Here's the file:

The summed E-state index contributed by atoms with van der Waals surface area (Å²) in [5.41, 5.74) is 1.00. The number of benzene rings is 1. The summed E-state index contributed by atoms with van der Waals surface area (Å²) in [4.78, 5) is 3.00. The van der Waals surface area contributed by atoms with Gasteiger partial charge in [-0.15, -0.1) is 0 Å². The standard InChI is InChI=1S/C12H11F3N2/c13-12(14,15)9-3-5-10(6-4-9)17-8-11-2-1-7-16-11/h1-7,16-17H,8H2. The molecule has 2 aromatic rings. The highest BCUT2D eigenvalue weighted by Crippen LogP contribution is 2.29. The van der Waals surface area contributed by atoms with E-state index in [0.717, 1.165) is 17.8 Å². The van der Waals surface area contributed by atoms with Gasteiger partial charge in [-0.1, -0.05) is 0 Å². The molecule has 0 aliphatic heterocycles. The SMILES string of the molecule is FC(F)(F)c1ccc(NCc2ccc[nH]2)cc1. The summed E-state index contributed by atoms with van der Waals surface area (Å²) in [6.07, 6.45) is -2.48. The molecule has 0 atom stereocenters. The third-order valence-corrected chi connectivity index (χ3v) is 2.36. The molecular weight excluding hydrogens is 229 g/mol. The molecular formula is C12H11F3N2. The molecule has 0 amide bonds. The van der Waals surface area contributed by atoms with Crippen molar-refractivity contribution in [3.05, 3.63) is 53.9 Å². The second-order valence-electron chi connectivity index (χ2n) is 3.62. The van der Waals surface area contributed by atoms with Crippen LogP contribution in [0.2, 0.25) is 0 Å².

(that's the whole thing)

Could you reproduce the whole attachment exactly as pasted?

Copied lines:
The summed E-state index contributed by atoms with van der Waals surface area (Å²) in [5.41, 5.74) is 1.00. The number of benzene rings is 1. The summed E-state index contributed by atoms with van der Waals surface area (Å²) in [4.78, 5) is 3.00. The van der Waals surface area contributed by atoms with Gasteiger partial charge in [-0.15, -0.1) is 0 Å². The standard InChI is InChI=1S/C12H11F3N2/c13-12(14,15)9-3-5-10(6-4-9)17-8-11-2-1-7-16-11/h1-7,16-17H,8H2. The molecule has 2 aromatic rings. The highest BCUT2D eigenvalue weighted by Crippen LogP contribution is 2.29. The van der Waals surface area contributed by atoms with E-state index in [0.717, 1.165) is 17.8 Å². The van der Waals surface area contributed by atoms with Gasteiger partial charge in [-0.1, -0.05) is 0 Å². The molecule has 0 aliphatic heterocycles. The SMILES string of the molecule is FC(F)(F)c1ccc(NCc2ccc[nH]2)cc1. The summed E-state index contributed by atoms with van der Waals surface area (Å²) in [6.07, 6.45) is -2.48. The molecule has 0 atom stereocenters. The third-order valence-corrected chi connectivity index (χ3v) is 2.36. The molecular weight excluding hydrogens is 229 g/mol. The molecular formula is C12H11F3N2. The molecule has 0 amide bonds. The van der Waals surface area contributed by atoms with Crippen molar-refractivity contribution in [3.05, 3.63) is 53.9 Å². The second-order valence-electron chi connectivity index (χ2n) is 3.62. The van der Waals surface area contributed by atoms with Crippen LogP contribution in [0.2, 0.25) is 0 Å².